Victoria Pejcinovski’s sadness and shame following the killings of her mother and two siblings made her want to “leave” reality, the court heard Friday, after the man found guilty of the murders was removed out of the room for interrupting victim impact statements.
Cory Fenn had pleaded not guilty to second-degree murder in the 2018 deaths of his ex-girlfriend Krassimira Pejcinovski and her children Roy, 14, and Venellia, 13. The young woman’s statement was one of several read during a sentencing hearing for Cory Fenn, who had pleaded not guilty to second-degree murder in the deaths of his ex-girlfriend Krassimira Pejcinovski and her children Roy, 14, and
In the year after losing her family members at age 16, Pejcinovski felt numb, she said in her victim impact statement. Then the pain of the losses sunk in, and to cope, she said she started engaging in “self-destructive” behaviours, such as smoking and drinking.
“That was the only escape of reality I could get,” her statement reads. “Being a big sister, all I ever wanted to do was protect them. And I felt guilty for a long time because I wasn’t able to.”
The girl was not home at the time of the murders, having spent the night at her father’s house.
Last month, Justice Howard Leibowich found Fenn killed all three victims in a rage on March 14, 2018, in Ajax, Ont., after Krassimira Pejcinovski broke up with him. The mother and her daughter were found stabbed to death, while the boy was strangled.
Fenn represented himself and argued he did not have the mental ability to commit the crimes, but did not call a defence.
Crown prosecutors have requested that Fenn not be eligible for parole for 72 years.
Second-degree murder carries a mandatory minimum sentence of life in prison with no parole eligibility for 10 years, to be served either consecutively or concurrently. The Crown said Fenn should not be allowed to apply for release for 22 years in Krassimira Pejcinovski’s death, and for 25 years in Venellia’s and Roy’s.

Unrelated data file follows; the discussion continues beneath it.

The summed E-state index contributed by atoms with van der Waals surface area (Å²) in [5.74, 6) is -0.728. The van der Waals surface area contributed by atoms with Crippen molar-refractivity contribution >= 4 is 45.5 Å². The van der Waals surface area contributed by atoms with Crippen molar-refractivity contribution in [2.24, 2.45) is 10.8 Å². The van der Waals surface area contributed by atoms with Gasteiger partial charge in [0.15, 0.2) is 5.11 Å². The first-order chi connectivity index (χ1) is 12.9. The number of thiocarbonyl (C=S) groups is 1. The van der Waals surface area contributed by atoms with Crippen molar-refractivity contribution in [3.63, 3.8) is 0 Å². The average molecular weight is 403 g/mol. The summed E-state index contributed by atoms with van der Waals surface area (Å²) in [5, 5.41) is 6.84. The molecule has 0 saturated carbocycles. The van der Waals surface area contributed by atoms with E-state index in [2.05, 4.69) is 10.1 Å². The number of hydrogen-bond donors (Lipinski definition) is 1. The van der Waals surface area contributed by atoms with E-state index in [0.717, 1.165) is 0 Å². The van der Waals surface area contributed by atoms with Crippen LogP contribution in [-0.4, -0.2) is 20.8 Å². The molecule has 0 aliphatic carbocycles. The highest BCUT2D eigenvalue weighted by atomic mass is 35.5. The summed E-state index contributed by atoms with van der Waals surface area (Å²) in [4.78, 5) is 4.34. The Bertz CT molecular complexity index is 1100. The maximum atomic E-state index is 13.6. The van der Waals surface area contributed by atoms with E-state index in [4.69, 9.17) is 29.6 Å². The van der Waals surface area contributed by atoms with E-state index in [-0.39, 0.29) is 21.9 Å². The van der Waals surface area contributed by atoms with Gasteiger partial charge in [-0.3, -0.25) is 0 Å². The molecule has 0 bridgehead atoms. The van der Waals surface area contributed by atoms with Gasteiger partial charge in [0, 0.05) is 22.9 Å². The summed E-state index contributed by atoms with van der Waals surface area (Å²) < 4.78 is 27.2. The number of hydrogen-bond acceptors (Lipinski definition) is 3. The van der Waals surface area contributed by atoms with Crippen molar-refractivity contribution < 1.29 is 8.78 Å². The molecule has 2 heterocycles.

Crown attorney Mike Newell said the time it took for Fenn, after initially attacking his ex-girlfriend, to walk to another room and grab the knife he would use to kill her, accounts for the longer period of ineligibility.
“It takes this offence to the moral blameworthiness that is close to that of a first-degree murder,” Newell said.
Fenn watched the proceedings by video from another room in the Oshawa, Ont., court house after being booted from the courtroom for interrupting the first victim impact statement.
A family friend was reading a statement from the children’s paternal aunt when Fenn interrupted.
In the statement, Natasha Pejcinovski said the grief continues to colour her every experience, even as people have expected her to “move on.”
She recalled picking out a pink-and-white dress for her younger niece to wear in her casket.
“I had to search for a scarf to go with her outfit because the funeral home had told me that her throat was not able to be exposed due to horrific injuries,” the friend was reading.
Fenn interrupted: “Don’t blame me, lady.”